Interdisciplinary Research Group in Socio-technical Cybersecurity
Maybe Poor Johnny Really Cannot Encrypt – The Case for a Complexity Theory for Usable Security
Psychology and neuroscience literature shows the existance of upper bounds on the human capacity for executing cognitive tasks and for information processing. These bounds are where, demonstrably, people start experiencing cognitive strain and consequently committing errors in the tasks execution. We argue that the usable security discipline should scientifically understand such bounds in order to have realistic expectations about what people can or cannot attain when coping with security tasks. This may shed light on whether Johnny will be ever be able to encrypt. We propose a conceptual framework for evaluation of human capacities in security that also assigns systems to complexity categories according to their security and usability. From what we have initiated in this paper, we ultimately aim at providing designers of security mechanisms and policies with the ability to say: "This feature of the security mechanism X or this security policy element Y is inappropriate, because this evidence shows that it is beyond the capacity of its target community".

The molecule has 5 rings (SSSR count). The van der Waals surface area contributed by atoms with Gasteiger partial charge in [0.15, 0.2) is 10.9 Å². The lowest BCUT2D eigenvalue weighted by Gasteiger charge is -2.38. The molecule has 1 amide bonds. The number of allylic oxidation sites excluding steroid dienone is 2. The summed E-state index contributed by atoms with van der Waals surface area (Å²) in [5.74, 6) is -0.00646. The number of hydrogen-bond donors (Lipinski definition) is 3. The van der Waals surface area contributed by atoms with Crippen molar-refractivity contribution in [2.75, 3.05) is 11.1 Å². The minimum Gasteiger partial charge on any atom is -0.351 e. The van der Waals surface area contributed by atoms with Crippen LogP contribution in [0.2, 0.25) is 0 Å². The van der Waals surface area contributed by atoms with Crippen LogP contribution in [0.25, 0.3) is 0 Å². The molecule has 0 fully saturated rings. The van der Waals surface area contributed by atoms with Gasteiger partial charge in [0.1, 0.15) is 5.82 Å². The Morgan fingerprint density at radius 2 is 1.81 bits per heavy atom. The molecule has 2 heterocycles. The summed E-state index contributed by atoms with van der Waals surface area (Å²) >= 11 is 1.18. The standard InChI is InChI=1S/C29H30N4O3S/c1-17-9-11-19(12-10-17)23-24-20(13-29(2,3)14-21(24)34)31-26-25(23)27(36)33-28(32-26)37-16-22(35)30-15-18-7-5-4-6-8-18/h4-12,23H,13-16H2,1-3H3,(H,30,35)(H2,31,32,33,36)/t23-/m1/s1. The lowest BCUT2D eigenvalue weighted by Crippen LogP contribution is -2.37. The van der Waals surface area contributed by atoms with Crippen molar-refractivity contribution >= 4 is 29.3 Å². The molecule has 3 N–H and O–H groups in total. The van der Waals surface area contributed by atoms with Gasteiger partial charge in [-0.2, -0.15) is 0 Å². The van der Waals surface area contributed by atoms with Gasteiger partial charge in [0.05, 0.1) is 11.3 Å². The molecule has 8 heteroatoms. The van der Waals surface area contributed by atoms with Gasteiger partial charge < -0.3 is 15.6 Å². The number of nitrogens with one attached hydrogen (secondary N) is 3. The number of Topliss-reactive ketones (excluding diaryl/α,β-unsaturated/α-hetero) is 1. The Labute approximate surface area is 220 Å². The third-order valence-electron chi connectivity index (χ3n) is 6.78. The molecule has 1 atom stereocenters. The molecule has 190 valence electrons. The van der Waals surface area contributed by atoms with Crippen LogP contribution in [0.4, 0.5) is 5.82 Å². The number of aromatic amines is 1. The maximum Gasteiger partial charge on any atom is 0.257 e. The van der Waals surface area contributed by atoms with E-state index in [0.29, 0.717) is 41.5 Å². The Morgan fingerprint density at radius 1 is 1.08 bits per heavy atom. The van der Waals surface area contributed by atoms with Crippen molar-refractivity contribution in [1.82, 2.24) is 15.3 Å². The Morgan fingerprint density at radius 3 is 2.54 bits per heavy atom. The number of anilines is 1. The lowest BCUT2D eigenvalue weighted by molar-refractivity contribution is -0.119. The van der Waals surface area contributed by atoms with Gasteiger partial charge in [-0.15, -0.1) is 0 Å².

Zinaida Benenson, Gabriele Lenzini, Daniela Oliveira, Simon Parkin, Sven Uebelacker
Proceedings of the 2015 New Security Paradigms Workshop
Benenson, Z., Lenzini, G., Oliveira, D., Parkin, S., & Uebelacker, S. (2015, September). Maybe poor johnny really cannot encrypt: The case for a complexity theory for usable security. In Proceedings of the 2015 New Security Paradigms Workshop (pp. 85-99).
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